Leading property professionals from around the world have been appointed to create the first global standard for measuring property.
The International Property Measurement Standards Coalition (IPMSC) has selected 19 real estate experts from around the world to join its Standards Setting Committee to develop a global standard for measuring property.
The committee includes experts with first hand knowledge in 50 countries across five continents. It will act independently and is tasked with the job of drafting and consulting industry on a global standard measurement methodology.
Currently, the way property assets such as office, residential, retail and industrial are measured can vary considerably from country to country. With so many different methods in use, it makes it difficult for global investors and occupiers to accurately compare space.
With the implementation of a global property measurement standard, properties will be consistently measured and thus creating a more transparent marketplace, greater public trust, stronger investor confidence, and increased market stability.
The standard will have a significant impact on the way property is measured, leading to improvements in valuation and financial reporting consistency across international markets.
Standards Setting Committee members include academics, real estate fund and asset managers, residential professionals, valuers, and specialists in development and construction.
Commenting on the recent announcement that 19 leading property professionals from around the world have been appointed to create the International Property Measurement Standards Coalition (IPMSC), the first global standard for measuring property, Alan Robertson, CEO of Jones Lang LaSalle Middle East & North Africa said:
“This is good news for the Middle East and North Africa (MENA) real estate markets. For the first time investors will be able to use an internationally agreed standard methodology to measure property assets across the real estate market.
At the moment, real estate is measured differently between countries and even between different developers within the same country. This has resulted in the application of different measuring methods for calculating rentable or saleable areas. For example whether to include balconies within the saleable area of residential units or whether common areas such as corridors and washrooms should be included within the lettable area of an office building. This creates confusion and a lack of transparency in the market and consequently makes it difficult for both tenants and purchasers to make informed decisions.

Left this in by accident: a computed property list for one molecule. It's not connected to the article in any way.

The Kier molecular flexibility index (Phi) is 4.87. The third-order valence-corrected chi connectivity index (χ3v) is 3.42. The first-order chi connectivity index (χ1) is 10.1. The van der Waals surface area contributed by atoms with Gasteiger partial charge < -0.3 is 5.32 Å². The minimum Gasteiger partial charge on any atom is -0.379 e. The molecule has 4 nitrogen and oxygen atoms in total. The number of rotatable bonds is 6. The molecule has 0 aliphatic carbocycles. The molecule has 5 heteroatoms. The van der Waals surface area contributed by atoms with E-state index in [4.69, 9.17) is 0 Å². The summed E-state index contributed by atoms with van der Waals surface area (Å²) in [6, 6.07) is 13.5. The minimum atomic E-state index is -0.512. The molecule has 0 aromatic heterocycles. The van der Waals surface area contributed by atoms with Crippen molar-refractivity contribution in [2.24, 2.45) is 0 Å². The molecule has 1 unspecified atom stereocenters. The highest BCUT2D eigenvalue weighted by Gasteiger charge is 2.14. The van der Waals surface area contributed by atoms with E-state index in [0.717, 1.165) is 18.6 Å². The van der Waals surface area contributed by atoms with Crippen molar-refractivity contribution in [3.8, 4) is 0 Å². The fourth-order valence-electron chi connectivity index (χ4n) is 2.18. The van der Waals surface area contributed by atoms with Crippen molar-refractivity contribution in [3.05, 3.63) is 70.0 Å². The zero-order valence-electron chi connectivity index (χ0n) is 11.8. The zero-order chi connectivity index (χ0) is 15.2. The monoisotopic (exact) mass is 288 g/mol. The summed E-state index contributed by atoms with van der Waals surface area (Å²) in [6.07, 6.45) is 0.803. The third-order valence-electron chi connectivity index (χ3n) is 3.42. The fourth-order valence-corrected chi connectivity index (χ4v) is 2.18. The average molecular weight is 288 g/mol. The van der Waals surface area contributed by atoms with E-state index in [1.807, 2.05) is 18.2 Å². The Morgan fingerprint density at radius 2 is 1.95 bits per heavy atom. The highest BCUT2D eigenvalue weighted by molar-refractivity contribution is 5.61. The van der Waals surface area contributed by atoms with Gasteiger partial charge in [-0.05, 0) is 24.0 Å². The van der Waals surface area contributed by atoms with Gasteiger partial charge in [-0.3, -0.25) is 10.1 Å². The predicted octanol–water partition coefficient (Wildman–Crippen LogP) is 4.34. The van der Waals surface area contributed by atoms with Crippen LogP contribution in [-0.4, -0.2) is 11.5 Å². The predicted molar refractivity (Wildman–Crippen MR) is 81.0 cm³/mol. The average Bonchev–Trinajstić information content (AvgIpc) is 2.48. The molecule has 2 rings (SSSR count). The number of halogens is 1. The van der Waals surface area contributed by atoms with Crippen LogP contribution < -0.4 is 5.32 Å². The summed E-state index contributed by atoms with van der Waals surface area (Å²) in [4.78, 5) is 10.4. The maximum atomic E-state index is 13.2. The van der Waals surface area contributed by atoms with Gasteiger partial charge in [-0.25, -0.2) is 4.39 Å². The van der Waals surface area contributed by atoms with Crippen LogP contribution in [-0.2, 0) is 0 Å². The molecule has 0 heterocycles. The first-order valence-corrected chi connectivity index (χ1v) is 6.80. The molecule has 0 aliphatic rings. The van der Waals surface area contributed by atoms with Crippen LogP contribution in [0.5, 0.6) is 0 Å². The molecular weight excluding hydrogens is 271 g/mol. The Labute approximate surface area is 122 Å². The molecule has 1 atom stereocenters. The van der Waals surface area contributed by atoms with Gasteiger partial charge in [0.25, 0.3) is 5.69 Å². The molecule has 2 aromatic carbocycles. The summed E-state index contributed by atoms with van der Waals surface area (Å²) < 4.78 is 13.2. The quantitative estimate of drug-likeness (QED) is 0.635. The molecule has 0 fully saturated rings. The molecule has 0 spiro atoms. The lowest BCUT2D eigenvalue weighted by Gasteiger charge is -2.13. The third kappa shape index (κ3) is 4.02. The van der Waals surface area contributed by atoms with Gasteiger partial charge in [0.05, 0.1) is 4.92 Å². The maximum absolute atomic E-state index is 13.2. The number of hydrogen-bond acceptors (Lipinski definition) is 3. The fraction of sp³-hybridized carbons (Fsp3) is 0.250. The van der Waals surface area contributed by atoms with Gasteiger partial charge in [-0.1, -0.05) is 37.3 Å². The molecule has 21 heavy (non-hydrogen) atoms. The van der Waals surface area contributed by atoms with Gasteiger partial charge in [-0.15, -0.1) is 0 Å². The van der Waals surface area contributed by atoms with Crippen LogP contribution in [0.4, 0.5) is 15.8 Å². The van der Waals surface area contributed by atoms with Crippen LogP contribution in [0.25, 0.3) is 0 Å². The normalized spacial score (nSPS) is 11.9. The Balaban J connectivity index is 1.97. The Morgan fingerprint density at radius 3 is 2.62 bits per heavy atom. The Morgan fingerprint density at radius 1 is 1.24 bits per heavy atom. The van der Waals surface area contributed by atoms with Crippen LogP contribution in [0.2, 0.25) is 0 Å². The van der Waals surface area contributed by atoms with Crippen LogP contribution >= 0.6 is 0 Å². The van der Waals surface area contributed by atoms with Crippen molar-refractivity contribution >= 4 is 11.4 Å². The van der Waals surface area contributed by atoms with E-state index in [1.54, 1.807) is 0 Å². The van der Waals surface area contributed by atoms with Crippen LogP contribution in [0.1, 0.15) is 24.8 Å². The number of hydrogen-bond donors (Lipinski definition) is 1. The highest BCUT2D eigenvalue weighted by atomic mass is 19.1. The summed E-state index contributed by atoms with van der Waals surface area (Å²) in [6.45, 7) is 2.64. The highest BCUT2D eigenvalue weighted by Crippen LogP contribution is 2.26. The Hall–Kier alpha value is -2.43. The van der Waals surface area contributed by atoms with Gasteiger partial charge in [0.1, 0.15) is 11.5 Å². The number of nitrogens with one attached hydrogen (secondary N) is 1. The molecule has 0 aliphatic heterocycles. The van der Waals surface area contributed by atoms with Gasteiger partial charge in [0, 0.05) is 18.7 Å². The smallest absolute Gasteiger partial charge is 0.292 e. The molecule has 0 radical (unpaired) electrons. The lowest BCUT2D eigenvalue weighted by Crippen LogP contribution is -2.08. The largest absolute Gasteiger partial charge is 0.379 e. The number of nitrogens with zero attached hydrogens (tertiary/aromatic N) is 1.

This is a problem both here across the Middle East where no common standards are used, making it difficult to compare between options on the same basis. This has a direct impact on transparency and what exactly investors are buying or what occupiers are leasing. Research by Jones Lang LaSalle shows there is a clear correlation between transparency and investment in the real estate market. The adoption of a more structured approach to measuring buildings should therefore boost confidence and attract more investment into the regional real estate market.
Jones Lang LaSalle MENA thoroughly endorses the new approach. We don’t believe there is a requirement to establish separate national codes but we do encourage Government authorities and local developers to implement any new international measurement standards that emerge from this initiative.”